Why Is This Rare 1965 Porsche Worth More Than 5 New Corvettes?

Mention the Porsche name, and many people’s ears perk up. The manufacturer has a long, storied history of producing well-mannered performance cars. As such, two models have given the most success to the manufacturer, the 911 and the 356. Both are iconic models for Porsche. But, it was the 356, in particular, that is more historically significant for the automaker, and a dealer in Bea, California seems to recognize that.

The Porsche 356

A head on view of a black 1965 Porsche 356 SC Cabriolet
1965 Porsche 356 SC Cabriolet | Highline Motor Sports

The Porsche 356 is where the Porsche company begins. Back in the late 1940s, Ferdinand Porsche got 200 workers together and launched the company building the 356 model. The car was quick and could handle well. From there, Porsche refined it and built additional models in the coming years. But, it is the 356 model that garners a great extent of attention amongst collectors for its hand in the start of the company. 

A 1965 Porsche 356 SC Cabriolet is for sale

A Porsche 356 SC Cabriolet has just come into the hands of a dealer in California. So, many collectors are likely to look it over or call the dealer for further information. But, this is what we know about it. Not only is it a 356 model, it is also a sample produced during the last year of production for the car, 1965. Additionally, it is an SC trim level car, which means it is the performance variant. The car is also a convertible. So, this particular sports car is rare. But, there is more

“Just a few years ago, a full nut and bolt restoration was commenced that included work by highly respected marque specialist in Southern California. No expense was spared and all parts were either OEM or NOS. The engine and transmission were completely rebuilt before the 356 was reassembled. The engine and transmission are matching numbers. This car has the original factory tool kit and luggage.” – Highline Motor Sports

The black interior of a 1965 Porsche 356 SC Cabriolet
1965 Porsche 356 SC Cabriolet | Highline Motor Sports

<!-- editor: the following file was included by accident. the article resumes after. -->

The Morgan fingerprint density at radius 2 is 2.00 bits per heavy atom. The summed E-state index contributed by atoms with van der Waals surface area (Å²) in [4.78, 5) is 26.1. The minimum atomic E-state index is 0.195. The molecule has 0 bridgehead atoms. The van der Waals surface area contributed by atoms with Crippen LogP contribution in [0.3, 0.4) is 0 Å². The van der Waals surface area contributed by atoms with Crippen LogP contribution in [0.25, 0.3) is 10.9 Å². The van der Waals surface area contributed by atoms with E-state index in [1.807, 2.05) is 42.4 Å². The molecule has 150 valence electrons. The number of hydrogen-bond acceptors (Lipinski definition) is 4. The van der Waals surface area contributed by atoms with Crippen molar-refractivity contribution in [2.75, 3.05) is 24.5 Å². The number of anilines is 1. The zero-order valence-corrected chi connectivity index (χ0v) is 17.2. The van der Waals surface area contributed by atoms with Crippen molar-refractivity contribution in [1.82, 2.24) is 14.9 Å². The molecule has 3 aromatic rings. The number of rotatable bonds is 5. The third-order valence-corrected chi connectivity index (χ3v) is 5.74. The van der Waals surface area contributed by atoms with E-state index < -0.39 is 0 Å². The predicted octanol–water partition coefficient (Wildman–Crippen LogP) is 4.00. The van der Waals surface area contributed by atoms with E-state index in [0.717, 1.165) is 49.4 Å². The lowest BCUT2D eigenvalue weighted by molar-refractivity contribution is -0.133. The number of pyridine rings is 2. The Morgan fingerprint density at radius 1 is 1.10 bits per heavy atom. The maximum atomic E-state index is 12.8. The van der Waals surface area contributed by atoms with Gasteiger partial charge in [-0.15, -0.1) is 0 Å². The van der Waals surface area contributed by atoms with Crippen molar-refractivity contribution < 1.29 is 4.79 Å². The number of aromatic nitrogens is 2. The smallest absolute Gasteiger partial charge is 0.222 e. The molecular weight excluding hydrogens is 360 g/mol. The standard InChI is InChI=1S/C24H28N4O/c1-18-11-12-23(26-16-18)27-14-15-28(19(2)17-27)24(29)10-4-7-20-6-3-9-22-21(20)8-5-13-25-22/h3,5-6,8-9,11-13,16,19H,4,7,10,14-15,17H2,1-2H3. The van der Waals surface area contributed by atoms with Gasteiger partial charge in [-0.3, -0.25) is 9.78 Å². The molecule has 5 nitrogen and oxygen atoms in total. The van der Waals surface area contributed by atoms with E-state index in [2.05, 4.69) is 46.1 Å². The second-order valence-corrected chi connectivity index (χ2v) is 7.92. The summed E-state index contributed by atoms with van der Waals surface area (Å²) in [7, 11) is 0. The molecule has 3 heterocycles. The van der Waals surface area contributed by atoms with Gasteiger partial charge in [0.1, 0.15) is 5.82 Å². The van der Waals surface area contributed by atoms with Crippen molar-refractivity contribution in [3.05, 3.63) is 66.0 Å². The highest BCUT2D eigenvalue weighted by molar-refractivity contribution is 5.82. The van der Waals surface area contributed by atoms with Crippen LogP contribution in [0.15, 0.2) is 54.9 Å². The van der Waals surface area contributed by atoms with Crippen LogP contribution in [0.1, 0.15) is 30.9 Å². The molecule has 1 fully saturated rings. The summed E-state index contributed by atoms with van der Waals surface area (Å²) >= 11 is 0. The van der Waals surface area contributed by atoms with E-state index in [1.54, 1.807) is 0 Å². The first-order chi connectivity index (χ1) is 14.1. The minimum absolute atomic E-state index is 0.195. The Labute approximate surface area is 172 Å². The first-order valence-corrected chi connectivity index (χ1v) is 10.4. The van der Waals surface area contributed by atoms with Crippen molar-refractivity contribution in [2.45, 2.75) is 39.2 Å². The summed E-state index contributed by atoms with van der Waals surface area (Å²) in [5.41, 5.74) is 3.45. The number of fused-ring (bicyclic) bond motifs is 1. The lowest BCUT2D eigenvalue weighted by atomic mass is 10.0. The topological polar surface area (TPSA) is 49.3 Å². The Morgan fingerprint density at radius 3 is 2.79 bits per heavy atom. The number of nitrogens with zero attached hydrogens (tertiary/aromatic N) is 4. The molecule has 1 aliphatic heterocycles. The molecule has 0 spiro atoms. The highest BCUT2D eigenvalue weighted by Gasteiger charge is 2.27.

They want how much?

The Porsche is listed at $325,000. That may be appropriate for a historically significant car. But, it is still a lot of money for a 4-cylinder, two-seat sports car that only managed between 59 and 70 horsepower (depending on the data source). It leads to the question, what is an alternative today? 

A view of the rear of a 1965 Porsche 356 SC Cabriolet
1965 Porsche 356 SC Cabriolet | Highline Motor Sports

The C8 mid-engine Corvette

A first-year, mid-engine Chevrolet Corvette may be considered a modern-day historically significant vehicle. It is also a 2-seater sports car. So, collectors may one day be looking for these cars. Today, a new one starts at $58,900. That means 5 Corvettes could be purchased for the price of this rare Porsche. And that is the sticking point. The Porsche is rare. 30,000+ Corvettes are produced each year. The Porsche 356 had approximately 17,000 made in the final year. Fewer were the Cabriolet, such as this model. 

A red 2020 Chevy Corvette rounds a scenic turn.
2020 Chevrolet Corvette Stingray | Chevrolet

These are the 5 Highest Horsepower Wagons

In a nutshell, the 356 SC Cabriolet that is offered for sale is a historically significant authentic Porsche sports car. It was a rare car in its day, and it is even rarer now. The fact that it is also a numbers-matching car after all this time is extraordinary as well. This little convertible will probably fetch a high dollar sale. However, if six figures are not appealing, over at Bringatrailer, there is a nice sample of a 1965 356 coupe for a miserly $71,000 right now. Of course, a new Corvette is still less expensive.